Kenosha County residents near the Fox River are bracing for flooding just shy of Flood Safety Awareness Week March 18-22.

“We’ve got a crew ready to help however we can,” said Allen Dunski, a Silver Lake resident who has organized volunteers during previous floods. “I don’t think I have ever seen it come up this far, this quick.”

The Fox River rose nearly 2 feet, from 10.98 feet to 12.63 feet, between 3:45 p.m. Wednesday at 4 p.m. Thursday.

Minor flood stage is 11 feet; moderate flood stage is 13 feet, and major flood stage is 14 feet.

The National Weather Service forecast calls for the river to crest at 14.5 feet, which would be tie for the fourth-highest crest on record.

At 14 feet, there is widespread flooding of homes in Wheatland and Salem Lakes along Riverside Drive, Shorewood Drive, 101st Street and Shorewood Terrace.

Dunski said the water was about 6 inches from South Riverside Drive Thursday afternoon. He contacted Salem Lakes Administrator Mike Murdock, who delivered “Road Closed” signs in anticipation the water would reach the roadway by nightfall.

Kenosha County made sandbags available Thursday at the Highway Pit, 32302 116th St. (Highway C), and the Kenosha County Division of Health urged people to take precautions.

“Springtime flooding is already happening on the Fox River, and it’s likely to pop up elsewhere, too, as all of that snow that we saw over the winter melts rapidly,” said Cynthia Johnson, Kenosha County Division of Health Director and Health Officer. “It’s important for people to emphasize personal and family safety, and to prepare before flooding begins.”

The Health Department offered a number of flood preparation tips, including:

Stock an emergency supply kit: Kits should include a three-day supply of food and water, a cellphone and charger, a flashlight and batteries, a can opener, first aid kit, extra cash and a change of clothes.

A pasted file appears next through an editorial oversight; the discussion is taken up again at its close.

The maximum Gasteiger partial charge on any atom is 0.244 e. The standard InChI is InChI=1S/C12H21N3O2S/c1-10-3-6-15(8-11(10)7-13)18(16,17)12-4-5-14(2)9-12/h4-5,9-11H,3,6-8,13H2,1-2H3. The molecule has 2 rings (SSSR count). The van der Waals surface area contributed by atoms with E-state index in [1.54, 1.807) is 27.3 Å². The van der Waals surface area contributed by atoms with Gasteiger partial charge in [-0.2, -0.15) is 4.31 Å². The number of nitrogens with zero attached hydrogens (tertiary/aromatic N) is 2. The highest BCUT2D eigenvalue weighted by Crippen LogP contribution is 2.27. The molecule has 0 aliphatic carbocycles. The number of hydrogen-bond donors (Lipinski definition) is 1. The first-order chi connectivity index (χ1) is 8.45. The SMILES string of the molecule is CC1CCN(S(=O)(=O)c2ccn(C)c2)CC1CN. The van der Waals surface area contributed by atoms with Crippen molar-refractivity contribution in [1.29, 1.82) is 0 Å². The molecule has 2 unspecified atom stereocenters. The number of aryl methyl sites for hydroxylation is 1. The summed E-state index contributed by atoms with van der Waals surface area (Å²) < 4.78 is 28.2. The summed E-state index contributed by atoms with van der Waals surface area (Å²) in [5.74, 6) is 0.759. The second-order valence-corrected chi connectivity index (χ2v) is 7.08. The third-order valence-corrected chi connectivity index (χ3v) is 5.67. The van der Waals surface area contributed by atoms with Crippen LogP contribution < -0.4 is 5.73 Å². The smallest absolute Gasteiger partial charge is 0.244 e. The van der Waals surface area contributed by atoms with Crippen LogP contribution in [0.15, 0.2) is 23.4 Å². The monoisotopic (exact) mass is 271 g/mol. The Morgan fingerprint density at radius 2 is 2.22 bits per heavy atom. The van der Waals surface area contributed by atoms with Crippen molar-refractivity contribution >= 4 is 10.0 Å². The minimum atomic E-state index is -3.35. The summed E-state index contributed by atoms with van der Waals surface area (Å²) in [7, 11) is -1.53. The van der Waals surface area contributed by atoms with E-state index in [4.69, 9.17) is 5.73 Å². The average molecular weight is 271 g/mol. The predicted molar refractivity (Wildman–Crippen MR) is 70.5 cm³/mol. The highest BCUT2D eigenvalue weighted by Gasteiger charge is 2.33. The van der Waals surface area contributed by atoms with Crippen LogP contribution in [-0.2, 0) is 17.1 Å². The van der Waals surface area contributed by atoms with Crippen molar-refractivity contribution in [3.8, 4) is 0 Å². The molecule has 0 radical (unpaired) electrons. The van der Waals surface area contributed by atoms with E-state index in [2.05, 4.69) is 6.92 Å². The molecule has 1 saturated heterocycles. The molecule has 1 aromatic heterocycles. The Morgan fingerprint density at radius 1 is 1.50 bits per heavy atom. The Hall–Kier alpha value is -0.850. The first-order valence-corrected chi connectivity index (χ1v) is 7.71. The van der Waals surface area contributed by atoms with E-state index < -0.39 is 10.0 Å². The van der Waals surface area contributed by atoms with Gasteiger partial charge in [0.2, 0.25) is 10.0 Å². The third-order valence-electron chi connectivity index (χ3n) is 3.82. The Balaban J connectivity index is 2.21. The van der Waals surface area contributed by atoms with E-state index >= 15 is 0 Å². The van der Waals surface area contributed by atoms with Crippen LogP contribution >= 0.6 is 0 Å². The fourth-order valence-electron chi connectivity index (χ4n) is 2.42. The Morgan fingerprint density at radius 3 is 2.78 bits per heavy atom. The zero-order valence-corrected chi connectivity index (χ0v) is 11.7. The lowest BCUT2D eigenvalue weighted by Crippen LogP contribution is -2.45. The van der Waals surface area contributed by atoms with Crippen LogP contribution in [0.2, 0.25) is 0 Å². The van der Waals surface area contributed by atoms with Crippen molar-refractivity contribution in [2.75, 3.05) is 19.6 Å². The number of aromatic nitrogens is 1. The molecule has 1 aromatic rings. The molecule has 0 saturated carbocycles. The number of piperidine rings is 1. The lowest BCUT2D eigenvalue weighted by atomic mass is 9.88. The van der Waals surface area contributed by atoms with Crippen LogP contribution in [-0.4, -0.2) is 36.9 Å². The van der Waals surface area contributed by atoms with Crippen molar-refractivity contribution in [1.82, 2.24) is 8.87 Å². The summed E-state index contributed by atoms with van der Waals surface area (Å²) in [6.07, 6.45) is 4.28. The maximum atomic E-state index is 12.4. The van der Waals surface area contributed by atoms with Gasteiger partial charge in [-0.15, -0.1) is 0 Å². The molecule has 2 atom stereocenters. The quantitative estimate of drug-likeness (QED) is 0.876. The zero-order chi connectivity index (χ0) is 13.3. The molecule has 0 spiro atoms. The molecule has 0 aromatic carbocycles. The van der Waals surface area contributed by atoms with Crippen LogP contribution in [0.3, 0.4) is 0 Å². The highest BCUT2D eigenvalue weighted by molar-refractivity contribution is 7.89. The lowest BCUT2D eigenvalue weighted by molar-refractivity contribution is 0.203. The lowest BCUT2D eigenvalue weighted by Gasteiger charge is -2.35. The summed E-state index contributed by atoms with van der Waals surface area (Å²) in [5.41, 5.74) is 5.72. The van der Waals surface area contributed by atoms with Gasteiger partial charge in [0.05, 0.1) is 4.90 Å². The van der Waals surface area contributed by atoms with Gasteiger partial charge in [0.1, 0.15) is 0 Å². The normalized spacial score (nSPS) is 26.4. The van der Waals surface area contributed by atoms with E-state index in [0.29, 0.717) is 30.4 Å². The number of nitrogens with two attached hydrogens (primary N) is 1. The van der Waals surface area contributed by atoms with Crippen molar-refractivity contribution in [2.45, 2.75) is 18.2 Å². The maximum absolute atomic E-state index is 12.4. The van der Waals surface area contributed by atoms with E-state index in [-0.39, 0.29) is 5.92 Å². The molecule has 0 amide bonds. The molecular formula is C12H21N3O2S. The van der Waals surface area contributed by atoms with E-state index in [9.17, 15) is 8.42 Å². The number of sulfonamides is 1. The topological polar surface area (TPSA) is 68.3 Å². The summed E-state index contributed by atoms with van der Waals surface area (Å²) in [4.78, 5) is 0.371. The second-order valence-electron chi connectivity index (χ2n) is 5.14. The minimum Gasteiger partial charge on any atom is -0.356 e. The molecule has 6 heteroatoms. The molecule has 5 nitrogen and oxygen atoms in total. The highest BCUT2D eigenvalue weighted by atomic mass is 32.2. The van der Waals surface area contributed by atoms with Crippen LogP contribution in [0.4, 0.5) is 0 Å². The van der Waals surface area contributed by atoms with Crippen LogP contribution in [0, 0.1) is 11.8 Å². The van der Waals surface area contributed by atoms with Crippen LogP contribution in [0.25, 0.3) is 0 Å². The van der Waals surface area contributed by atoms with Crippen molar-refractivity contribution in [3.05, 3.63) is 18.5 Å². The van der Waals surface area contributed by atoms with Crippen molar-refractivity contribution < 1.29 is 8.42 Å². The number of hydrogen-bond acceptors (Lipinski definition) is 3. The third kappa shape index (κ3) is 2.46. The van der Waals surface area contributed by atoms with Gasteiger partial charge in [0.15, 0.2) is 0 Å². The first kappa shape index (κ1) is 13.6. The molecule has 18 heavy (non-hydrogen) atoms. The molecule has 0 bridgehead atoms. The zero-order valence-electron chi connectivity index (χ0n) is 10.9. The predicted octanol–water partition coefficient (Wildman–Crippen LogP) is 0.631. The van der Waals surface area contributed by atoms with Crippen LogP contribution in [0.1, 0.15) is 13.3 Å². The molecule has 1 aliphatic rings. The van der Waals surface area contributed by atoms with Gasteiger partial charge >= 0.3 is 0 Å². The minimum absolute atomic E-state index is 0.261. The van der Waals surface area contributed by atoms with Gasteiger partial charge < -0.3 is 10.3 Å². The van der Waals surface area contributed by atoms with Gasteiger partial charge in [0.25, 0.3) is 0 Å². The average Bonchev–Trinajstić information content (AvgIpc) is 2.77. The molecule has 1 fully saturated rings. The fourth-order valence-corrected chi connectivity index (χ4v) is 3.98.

Move electronics off the floor: If there is an active flood warning, move electric appliances off the floor and make sure your sump pump is working and has a battery-operated backup.

Consider adding flood insurance: Standard insurance policies generally don’t cover flooding. Flood insurance is available for homeowners, renters and business owners through the National Flood Insurance Program.

It also offers the following tips during and after a flood:

Do not drive through floodwaters: It takes just 12 inches of rushing water to carry away a car.

Stay out of floodwaters: Floodwater can contain bacteria, sewage, sharp objects and other dangerous items.

Make sure tetanus vaccinations are up to date: A same-day tetanus vaccination should be administered to those who acquire a puncture wound in floodwater or have open wounds exposed to floodwaters in the home or outdoors.

Drain basements slowly: Basements containing standing water should be emptied gradually — no more than 2-3 inches per day. If a basement is drained too quickly, the water pressure outside the walls will be greater than the water pressure inside, which may cause the basement floor and walls to crack and collapse.

Shut off electrical power if you suspect damage to your home: Even if the damage isn’t easily seen, shut off electrical power, natural gas and propane tanks to avoid fire, electrocution or explosions.

Use battery-powered lanterns to light homes rather than candles: Candles could trigger an explosion if there is a gas leak.

Use generators at least 20 feet from your home: Generators create carbon monoxide. In enclosed spaces, the carbon monoxide can build up and cause sickness or death.

Throw out food if you can’t be sure it’s safe: Throw out any refrigerated food if your power was out for four hours or more. If frozen foods still have ice crystals, they can be refrozen. Any food that was touched by floodwaters — even canned food — should be thrown out.

Look out for mold: Follow the recommended steps for cleaning mold growth. More details are here:

Check your water supply: If you have municipal water, run your faucet for at least five minutes before using it. If you have a well that touched floodwater, follow steps to disinfect it. Well water testing instructions from the Kenosha County Division of Health are available here:

For more information, visit the Wisconsin Department of Health Services’ Flood Hazards and Recovery page at